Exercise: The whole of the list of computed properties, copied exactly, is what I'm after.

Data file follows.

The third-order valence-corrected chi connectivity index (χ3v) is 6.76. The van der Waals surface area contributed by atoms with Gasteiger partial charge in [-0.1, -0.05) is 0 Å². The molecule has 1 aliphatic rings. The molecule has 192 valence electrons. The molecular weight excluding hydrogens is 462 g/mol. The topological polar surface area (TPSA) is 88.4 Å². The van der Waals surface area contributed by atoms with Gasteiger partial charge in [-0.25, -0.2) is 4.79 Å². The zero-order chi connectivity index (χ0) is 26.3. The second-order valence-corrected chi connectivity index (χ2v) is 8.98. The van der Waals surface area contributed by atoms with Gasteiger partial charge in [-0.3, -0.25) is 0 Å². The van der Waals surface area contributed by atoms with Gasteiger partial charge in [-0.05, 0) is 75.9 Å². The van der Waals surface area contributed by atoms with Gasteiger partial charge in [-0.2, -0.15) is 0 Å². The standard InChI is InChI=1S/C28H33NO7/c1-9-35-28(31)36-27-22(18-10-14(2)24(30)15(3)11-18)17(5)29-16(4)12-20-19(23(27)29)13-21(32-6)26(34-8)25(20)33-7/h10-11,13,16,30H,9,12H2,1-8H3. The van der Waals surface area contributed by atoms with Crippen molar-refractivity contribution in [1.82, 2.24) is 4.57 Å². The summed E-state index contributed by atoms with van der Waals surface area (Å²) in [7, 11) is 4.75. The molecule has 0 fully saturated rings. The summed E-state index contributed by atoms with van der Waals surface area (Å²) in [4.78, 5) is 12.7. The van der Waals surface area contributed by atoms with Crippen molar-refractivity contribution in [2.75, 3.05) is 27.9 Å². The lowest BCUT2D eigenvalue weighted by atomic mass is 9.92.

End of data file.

The third-order valence-corrected chi connectivity index (χ3v) is 6.76. The van der Waals surface area contributed by atoms with Gasteiger partial charge in [-0.1, -0.05) is 0 Å². The molecule has 1 aliphatic rings. The molecule has 192 valence electrons. The molecular weight excluding hydrogens is 462 g/mol. The topological polar surface area (TPSA) is 88.4 Å². The van der Waals surface area contributed by atoms with Gasteiger partial charge in [-0.25, -0.2) is 4.79 Å². The zero-order chi connectivity index (χ0) is 26.3. The second-order valence-corrected chi connectivity index (χ2v) is 8.98. The van der Waals surface area contributed by atoms with Gasteiger partial charge in [-0.3, -0.25) is 0 Å². The van der Waals surface area contributed by atoms with Gasteiger partial charge in [-0.05, 0) is 75.9 Å². The van der Waals surface area contributed by atoms with Gasteiger partial charge in [-0.2, -0.15) is 0 Å². The standard InChI is InChI=1S/C28H33NO7/c1-9-35-28(31)36-27-22(18-10-14(2)24(30)15(3)11-18)17(5)29-16(4)12-20-19(23(27)29)13-21(32-6)26(34-8)25(20)33-7/h10-11,13,16,30H,9,12H2,1-8H3. The van der Waals surface area contributed by atoms with Crippen molar-refractivity contribution in [1.82, 2.24) is 4.57 Å². The summed E-state index contributed by atoms with van der Waals surface area (Å²) in [7, 11) is 4.75. The molecule has 0 fully saturated rings. The summed E-state index contributed by atoms with van der Waals surface area (Å²) in [4.78, 5) is 12.7. The van der Waals surface area contributed by atoms with Crippen molar-refractivity contribution in [2.75, 3.05) is 27.9 Å². The lowest BCUT2D eigenvalue weighted by atomic mass is 9.92.